Richard Dunn adds:
"One more bit of data. I found an account that states the ramming took place at 0813 (Tokyo time). That would be 0913 (US time). This leaves only about 13 minutes flying from the last B-17 contact report.
A possibility: At about 3 miles per minute (180 mph) that means the B-17 was probably less than 40 miles from its final contact report position. Moreover, since the B-17 probably maneuvered after sighting the Japanese fighters it was quite possibly not that far. While we don't know in which direction the closest cloud cover was, they were unlikely to head deeper into Japanese territory or much farther out to sea (my guess) so near the coast and not as far as 40 miles further NW is one possible location for their demise. Everything in the second paragraph is speculation but thought I'd throw it in for what it may be worth"
Afterwards, some members of the 63rd Bombardment Squadron heard that Radio Tokyo reported an incident on May 8 1943 when a Japanese fighter pilot rammed a B-17. This led to speculation that this was the cause of the otherwise unexplained loss of this bomber.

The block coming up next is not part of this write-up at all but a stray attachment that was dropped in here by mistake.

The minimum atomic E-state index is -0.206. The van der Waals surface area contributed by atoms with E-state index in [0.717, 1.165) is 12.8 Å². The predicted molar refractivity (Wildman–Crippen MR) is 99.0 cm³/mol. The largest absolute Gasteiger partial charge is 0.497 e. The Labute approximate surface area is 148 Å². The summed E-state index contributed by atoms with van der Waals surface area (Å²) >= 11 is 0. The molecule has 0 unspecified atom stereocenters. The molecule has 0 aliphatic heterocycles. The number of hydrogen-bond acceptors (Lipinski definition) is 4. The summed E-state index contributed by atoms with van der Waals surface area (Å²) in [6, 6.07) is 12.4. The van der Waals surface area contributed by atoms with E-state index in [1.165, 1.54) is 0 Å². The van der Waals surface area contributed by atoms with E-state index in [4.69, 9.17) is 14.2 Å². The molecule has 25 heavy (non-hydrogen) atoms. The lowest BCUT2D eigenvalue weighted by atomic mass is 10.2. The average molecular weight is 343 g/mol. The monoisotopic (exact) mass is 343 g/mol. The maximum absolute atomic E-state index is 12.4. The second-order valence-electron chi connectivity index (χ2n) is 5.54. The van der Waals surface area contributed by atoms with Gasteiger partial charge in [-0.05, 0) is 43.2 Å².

Afterwards, searches afterwards and postwar yielded no sign of the crew or B-17.
The entire crew was officially declared dead on December 17, 1945. All are memorialized on the tablets of the missing at Manila American Cemetery. Posthumously, Keatts was promoted to Major.
Regina Oldfield Puzzo (niece of Cpl. John T. Mannion):
"I am the niece Cpl. John T. Mannion. He arrived in the South
Pacific in August of '42 as a crew member of one of a group of 11 B-17s
that flew from San Francisco to Australia. My uncle was a radio operator
and flew as a member of different crews over the ensuing months.
He began flying with Capt. Robert Keatts in March of 1943.
USAF Serial Number Search Results - B-17F-20-BO Flying Fortress 41-24520
"24520 (*Fighting Swede*) lost May 8, 1943 on mission to Wewak. MACR 15689"
Missing Air Crew Report 15689 (MACR 15689) created retroactively in 1945